The College offers the following guidelines to aid in preventing sexual assault. Additional guidance and specific training information can be obtained from the agencies listed in the College Safety and Security Resource Guide.
The following information can also be referenced at The Wisconsin Coalition Against Sexual Assault at http://www.wcasa.org
Rohypnol and GHB are the most commonly referred to as “club drugs” and are the most frequently used in drug-facilitated rapes. The chemicals are often colorless, odorless, and tasteless, and as a result, the victim often unknowingly ingests the chemical after a perpetrator has mixed it into an unattended drink. Therefore, it is strongly suggested that you do not accept beverages that have already been opened. Accept drinks only from service workers such as bartenders, and do not leave your drink unattended.
Please keep in mind that nearly 7 in 10 (70%) of sexual assault victims knew their attacker. It is reported that drugs and alcohol are an important influencing factor in non‑stranger (date/acquaintance) rape.
You may be able to reduce your risk by following these recommendations:
- Park and walk in well-lighted areas and follow the other pertinent crime prevention strategies listed under Crime Prevention and Security Procedures outlined above.
- Trust your instincts. If the situation feels uncomfortable, leave immediately.
- Be assertive and expect respect.
- Stay sober. Be aware of date-rape drugs. Do not leave your drink unattended.
- Do not accept food or drinks that are opened or not directly from the server.
- Be cautious when inviting someone into your home or going to someone else’s home.
- Use a buddy system. Always make sure that someone else knows who you are with, where you will be, and when you are expected to return.
- Carry a cell phone and/or have money available for a phone call or transportation to get away if necessary.
In 1997, the State of Wisconsin enacted the Sex Offender Registration and Community Notification Law. The law was created to monitor and track people convicted of sex crimes and to provide access to this information for police, victims, and the general public. Information on registered sex offenders since 1995 in this state can be obtained on the web at http://offender.doc.state.wi.us/public/ or you may call 608-240-5830 between 7:45 a.m. and 4:30 p.m., Monday through Friday.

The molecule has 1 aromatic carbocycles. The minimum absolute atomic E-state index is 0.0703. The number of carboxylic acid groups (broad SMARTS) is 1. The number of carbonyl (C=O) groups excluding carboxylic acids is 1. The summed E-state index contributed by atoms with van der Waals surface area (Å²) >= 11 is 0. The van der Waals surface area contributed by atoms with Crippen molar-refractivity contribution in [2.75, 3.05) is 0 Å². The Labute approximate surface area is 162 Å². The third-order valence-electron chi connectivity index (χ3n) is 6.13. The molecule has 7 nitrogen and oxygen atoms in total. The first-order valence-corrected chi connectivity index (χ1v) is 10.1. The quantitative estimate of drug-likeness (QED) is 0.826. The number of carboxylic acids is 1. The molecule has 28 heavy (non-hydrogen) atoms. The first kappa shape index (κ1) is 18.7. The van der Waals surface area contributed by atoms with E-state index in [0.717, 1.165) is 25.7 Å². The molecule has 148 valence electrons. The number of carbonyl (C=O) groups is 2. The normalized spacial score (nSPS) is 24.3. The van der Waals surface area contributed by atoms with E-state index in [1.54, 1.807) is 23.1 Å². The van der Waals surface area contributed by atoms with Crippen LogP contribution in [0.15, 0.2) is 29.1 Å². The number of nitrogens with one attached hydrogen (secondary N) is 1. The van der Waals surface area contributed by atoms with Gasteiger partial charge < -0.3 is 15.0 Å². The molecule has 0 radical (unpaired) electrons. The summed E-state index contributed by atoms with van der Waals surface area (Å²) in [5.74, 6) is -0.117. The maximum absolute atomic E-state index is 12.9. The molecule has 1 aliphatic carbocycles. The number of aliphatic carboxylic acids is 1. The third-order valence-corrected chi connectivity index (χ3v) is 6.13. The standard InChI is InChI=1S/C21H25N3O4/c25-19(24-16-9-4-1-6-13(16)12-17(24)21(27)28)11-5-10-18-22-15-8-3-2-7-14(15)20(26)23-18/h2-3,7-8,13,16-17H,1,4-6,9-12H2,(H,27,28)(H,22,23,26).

- To be treated with fairness, dignity and respect for your privacy.
- To not have personal identifiers including email disclosed or used for a purpose unrelated to the official duties of an agency, employee, or official.
- To be informed of your rights and how to exercise those rights.
- To information regarding the offender's release from custody.
- To be notified of a decision not to prosecute if an arrest has been made.
- To speak with (confer) the prosecutor representative upon your request, about the possible outcome of the case, potential plea agreements and sentencing options.
- To attend court proceedings in the case.
- To be notified of the time, date and place of upcoming court proceedings, if you so request.
- To be provided with a waiting area separate from defense witnesses.
- To a speedy disposition of the criminal case.
- To have your interests considered when the court is deciding to grant a request for a delay (continuance).
- To be notified if charges are dismissed.
- To be accompanied to court by a service representative. This right is limited to specific types of crimes.
- To ask for assistance with your employer if necessary, resulting from court appearances.
- To request an order for, and to be given the results of, testing the offender for sexually transmitted diseases or HIV. This right is limited to specific types of crimes.